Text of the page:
How to Restore Discolored Lenses
A Re-publish of an Oct. 1944 article
This is re-published from a wartime Popular Science for entertainment and information — You never know when you may be caught behind enemy lines with only your entrenching tool
tree sap and an Internet connection and have to re-cement your Mountain Elmar!
This article is entertaining and shows some of the basic principles; I use modern methods of cleaning, centering and cementing lenses, including Ultra-violet curing lens cement which is reliable and easy to use. Although amateurs can have good success on lenses which otherwise would be valueless I recommend you take advantage of my experience in this area when you want to be able to rely on the results.
Discoloration of a multiple lens can usually be traced to the cement, which because of age or condition of use may turn yellow, crackle, or become opaque. The average craftsman will not find it difficult to restore such a lens, or to cement elements obtained from salvaged lenses.
Remove the lens from its mount, running the point of a knife under the rim, if necessary, to spread it. Like most two-lens achromatic combinations, the 16mm. projector unit shown in the photos had a concave and a convex element. They had become separated, so the old cement, which was Canada balsam, was washed off with xylol (xylene), a common balsam solvent. Lacquer thinner, waxless paint remover, and some dry-cleaning fluids work as well. Unseparated lenses may be soaked in solvent or heated to soften the balsam.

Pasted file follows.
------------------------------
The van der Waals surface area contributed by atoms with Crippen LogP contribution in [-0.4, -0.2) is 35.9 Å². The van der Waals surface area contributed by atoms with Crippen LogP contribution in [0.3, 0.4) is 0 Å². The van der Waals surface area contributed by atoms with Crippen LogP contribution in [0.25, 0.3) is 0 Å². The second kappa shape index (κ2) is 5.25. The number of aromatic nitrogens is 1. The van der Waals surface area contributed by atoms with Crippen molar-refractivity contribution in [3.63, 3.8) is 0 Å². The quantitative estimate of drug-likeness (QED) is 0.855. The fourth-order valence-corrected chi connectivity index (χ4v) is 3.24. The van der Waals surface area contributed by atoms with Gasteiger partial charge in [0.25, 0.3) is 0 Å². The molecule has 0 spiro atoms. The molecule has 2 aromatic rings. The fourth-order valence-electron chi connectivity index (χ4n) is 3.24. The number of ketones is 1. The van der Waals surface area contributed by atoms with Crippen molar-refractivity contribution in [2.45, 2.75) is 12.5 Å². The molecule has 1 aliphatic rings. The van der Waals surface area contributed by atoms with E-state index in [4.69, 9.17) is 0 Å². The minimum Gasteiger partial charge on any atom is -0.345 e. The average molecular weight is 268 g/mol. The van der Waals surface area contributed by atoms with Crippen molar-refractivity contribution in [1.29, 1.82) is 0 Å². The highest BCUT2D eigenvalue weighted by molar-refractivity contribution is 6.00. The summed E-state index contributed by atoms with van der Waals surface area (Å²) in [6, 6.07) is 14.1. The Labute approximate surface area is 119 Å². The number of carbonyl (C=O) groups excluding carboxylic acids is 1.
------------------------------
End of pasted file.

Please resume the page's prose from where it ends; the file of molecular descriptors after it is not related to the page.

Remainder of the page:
The elements were next cleaned with a commercial lens cleaner. If soap and water are used, avoid strong soaps. Distilled or rain water is preferable to tap water.
Balsam for cementing lenses usually comes in stick form and must be crumbled and heated to about 300 deg. F. along with the lens elements. A small electric furnace with heat control is ideal (see P.S.M., Nov. 1943, p. HW 554), but a glass or iron frying pan will serve. Heat slowly and uniformly and avoid sudden chilling. If optical balsam is not available, liquid balsam used in making microscope slides can be heated to drive off the solvent. When cool it will be brittle and can be used for cementing lenses.
Dust the lenses carefully with a soft brush, and try them, if they have not been marked, to match the surfaces. Usually matching surfaces create a slight suction when separated. Lay the lenses on window glass if a furnace or iron skillet is used. Have the concave side of the negative lens up and the matching surface of the positive lens down. You can handle them with photographers’ wooden or bamboo print tongs.
Put balsam on the concave lens–about a 1/4″ rounded pile on a 1″ diameter lens–and heat gradually until the balsam melts and flattens out into a single puddle. If you can control the temperature, keep it under 350 deg. F.
Lift the convex lens and place it squarely over the concave one, press down to spread the balsam and slide the upper lens in various directions to get rid of trapped bubbles; then center the lenses so the edges match all around, and press out all excess balsam. Let them cool slowly in the skillet or furnace with the lid in place. Scrape excess balsam from the edges, wash the surfaces with solvent, and polish gently with lens tissue.
Before replacing the lens unit, clean all other lenses of the system and touch up the black coating of inside surfaces, if necessary, with nonreflecting optical lacquer. Do not clamp lens elements too tightly when replacing them. –MORTON WALLING.